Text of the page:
the week of february 22-26, 2021

who lives, who dies, who tells the story of your "resignation"

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Identity design by Elizabeth Haley Morton.

this week in debacles: ethan mcsweeny and american shakespeare center

On February 19th, American Shakespeare Center announced that artistic director Ethan McSweeny had resigned eight days earlier, less than three years after he joined the organization.

The Washington Post reported that last fall, 52 full- and part-time workers at ASC (the theatre’s staff size at the time was around 70) submitted “a 10-page ‘Save the ASC’ letter to the board of trustees…the allegations revolved in part around a ‘toxic’ work environment created by McSweeny and unacceptable treatment of some women and artists of color.”

I’ve read the full letter to the ASC board and I think this is an incomplete assessment of the contents. (I do not know if Peter Marks had access to the document or if the theatre provided a summary.) The letter meticulously details an abusive culture of fear, intimidation, and bullying, citing multiple instances of McSweeny’s disregard for physical safety concerns, flagrant misogyny, aggression towards BIPOC artists and employees, and negligence of safety protocols during the theatre’s COVID-19 producing model. The testimonies are harrowing and I hope the ASC community is provided with the necessary resources for healing.

My quibbles with the Post reporting pale in comparison to the New York Times’ coverage. Under the softball headline “Shakespeare Troupe to Go Without an Artistic Director”, the NYT reduces the allegations and staff-wide organizing to “complaints about the workplace climate from some employees”, and only quotes McSweeny to contextualize the events:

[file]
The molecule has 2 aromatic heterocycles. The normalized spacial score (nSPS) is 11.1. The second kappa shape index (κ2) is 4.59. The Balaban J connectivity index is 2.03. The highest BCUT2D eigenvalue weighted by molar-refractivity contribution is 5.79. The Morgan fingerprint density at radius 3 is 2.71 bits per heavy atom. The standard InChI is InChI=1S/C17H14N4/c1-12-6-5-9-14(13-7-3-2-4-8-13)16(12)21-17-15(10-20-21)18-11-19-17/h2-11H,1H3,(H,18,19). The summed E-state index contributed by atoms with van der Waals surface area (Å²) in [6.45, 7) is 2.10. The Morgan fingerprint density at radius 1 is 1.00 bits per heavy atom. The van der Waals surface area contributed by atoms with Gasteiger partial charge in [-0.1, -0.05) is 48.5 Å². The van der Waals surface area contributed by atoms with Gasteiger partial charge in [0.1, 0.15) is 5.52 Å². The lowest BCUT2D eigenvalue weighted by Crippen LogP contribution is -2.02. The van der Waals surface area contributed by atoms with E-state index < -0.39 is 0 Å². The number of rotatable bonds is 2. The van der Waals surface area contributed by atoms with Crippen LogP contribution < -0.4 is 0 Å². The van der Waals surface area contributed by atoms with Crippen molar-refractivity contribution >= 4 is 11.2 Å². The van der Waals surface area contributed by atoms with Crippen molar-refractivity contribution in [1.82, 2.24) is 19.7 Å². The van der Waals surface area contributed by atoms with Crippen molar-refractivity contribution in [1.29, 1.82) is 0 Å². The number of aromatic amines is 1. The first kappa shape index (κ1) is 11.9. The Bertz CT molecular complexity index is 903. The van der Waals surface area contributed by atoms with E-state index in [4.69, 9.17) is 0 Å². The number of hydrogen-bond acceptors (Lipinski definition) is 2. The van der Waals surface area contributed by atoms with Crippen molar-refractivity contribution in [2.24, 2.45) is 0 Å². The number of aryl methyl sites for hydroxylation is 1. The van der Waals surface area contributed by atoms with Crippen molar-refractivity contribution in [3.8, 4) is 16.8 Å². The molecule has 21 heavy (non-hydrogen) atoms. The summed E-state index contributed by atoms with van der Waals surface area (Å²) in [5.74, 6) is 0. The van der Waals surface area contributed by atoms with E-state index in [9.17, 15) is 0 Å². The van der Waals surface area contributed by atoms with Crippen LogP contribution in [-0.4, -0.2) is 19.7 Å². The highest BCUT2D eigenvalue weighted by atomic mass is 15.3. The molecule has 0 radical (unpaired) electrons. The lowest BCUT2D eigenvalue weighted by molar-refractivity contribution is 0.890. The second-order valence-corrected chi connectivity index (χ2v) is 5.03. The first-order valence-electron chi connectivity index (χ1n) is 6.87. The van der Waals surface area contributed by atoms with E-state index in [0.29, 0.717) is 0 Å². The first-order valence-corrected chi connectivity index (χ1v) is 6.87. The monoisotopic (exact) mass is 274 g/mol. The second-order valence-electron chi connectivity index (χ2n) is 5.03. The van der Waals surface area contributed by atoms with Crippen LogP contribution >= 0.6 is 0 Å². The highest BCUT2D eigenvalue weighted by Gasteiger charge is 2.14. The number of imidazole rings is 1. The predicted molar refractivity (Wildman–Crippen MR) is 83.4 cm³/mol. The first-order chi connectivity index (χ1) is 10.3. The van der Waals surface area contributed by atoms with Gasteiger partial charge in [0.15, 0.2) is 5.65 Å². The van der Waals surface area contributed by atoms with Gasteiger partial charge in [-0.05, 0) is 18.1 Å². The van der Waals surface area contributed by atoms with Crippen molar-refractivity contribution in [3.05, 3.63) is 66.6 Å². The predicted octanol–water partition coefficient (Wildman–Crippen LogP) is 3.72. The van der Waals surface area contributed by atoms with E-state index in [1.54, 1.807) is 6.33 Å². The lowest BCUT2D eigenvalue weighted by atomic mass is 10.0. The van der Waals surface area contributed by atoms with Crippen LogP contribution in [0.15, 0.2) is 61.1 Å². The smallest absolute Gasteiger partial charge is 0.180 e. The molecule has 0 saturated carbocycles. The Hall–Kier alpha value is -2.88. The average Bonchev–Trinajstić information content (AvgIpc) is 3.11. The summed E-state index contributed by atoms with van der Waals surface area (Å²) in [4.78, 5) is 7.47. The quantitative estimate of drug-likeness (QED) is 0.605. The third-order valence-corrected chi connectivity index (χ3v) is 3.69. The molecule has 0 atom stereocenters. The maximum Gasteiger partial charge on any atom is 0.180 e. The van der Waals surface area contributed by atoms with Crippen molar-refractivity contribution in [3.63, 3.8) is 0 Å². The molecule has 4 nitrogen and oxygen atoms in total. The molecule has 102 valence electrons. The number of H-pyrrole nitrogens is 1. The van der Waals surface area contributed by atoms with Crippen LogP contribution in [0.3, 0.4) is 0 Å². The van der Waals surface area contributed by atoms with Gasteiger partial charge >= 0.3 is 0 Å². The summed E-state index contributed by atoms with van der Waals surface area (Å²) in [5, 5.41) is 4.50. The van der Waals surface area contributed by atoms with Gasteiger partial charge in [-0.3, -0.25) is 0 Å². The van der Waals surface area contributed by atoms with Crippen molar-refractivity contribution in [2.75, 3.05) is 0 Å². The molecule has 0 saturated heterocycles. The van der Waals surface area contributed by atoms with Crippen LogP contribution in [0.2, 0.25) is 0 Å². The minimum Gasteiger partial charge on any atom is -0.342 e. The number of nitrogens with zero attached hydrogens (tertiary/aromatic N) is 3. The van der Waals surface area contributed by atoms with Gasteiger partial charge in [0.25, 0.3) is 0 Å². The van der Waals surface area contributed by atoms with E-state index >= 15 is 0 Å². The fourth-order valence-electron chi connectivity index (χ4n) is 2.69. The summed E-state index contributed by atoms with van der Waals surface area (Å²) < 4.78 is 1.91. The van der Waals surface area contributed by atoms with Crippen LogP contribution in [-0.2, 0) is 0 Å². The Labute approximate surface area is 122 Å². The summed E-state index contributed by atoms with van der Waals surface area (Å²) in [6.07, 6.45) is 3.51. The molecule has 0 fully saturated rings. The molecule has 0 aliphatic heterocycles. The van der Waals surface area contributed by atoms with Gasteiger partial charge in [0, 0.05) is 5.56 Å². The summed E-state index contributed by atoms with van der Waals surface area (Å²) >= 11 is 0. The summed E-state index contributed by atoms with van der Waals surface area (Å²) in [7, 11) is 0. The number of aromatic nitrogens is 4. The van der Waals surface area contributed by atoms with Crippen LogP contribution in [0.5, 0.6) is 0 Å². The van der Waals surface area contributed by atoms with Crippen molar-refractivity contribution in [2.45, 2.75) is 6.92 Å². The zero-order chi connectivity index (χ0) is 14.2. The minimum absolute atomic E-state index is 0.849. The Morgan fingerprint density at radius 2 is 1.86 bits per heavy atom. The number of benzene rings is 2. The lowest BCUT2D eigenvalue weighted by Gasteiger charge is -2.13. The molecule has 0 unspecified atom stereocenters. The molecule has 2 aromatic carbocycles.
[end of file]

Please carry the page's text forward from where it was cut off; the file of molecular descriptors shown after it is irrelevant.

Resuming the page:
[McSweeny] declined to comment on the complaints, which were voiced in a letter submitted to the theater last fall, other than to say “it is a factor, but not a cause.”

I would argue that 80% of your staff writing a comprehensive letter to the board demanding your removal, which triggered an outside investigation into your conduct, was probably more than “a factor”, but go off.

As a dramaturg, I’m trained to constantly think about how information is framed and received. This newsletter obviously operates under very different editorial standards than The New York Times. But it’s been over three years since the start of the #MeToo movement and we’ve seen dozens of similar resignations as the theatre industry reckons with workplace inequity, racism, and sexism. It’s inexcusable for media outlets to give artistic leaders accused of abuse and harassment a platform for their personally crafted exit narratives. Centering McSweeny's version of the story — one that reduces the staff’s brave advocacy to a marginal plot point — allows him to retain his power.

This isn’t my first rodeo when it comes to messy leadership transitions. Institutional messaging around these issues always rings insincere and incomplete because real transparency is hampered by complicated legal agreements and settlement conditions. At the same time, I’m also exhausted by the flimsy, formulaic language and paint-by-numbers structure of these resignation/”retirement” announcements. Every statement reads like it was processed through the same meat grinder of legalese and mediocre spin. Here are some common elements, with supporting quotes and citations:

  1. The outgoing AD never apologizes or admits any wrongdoing.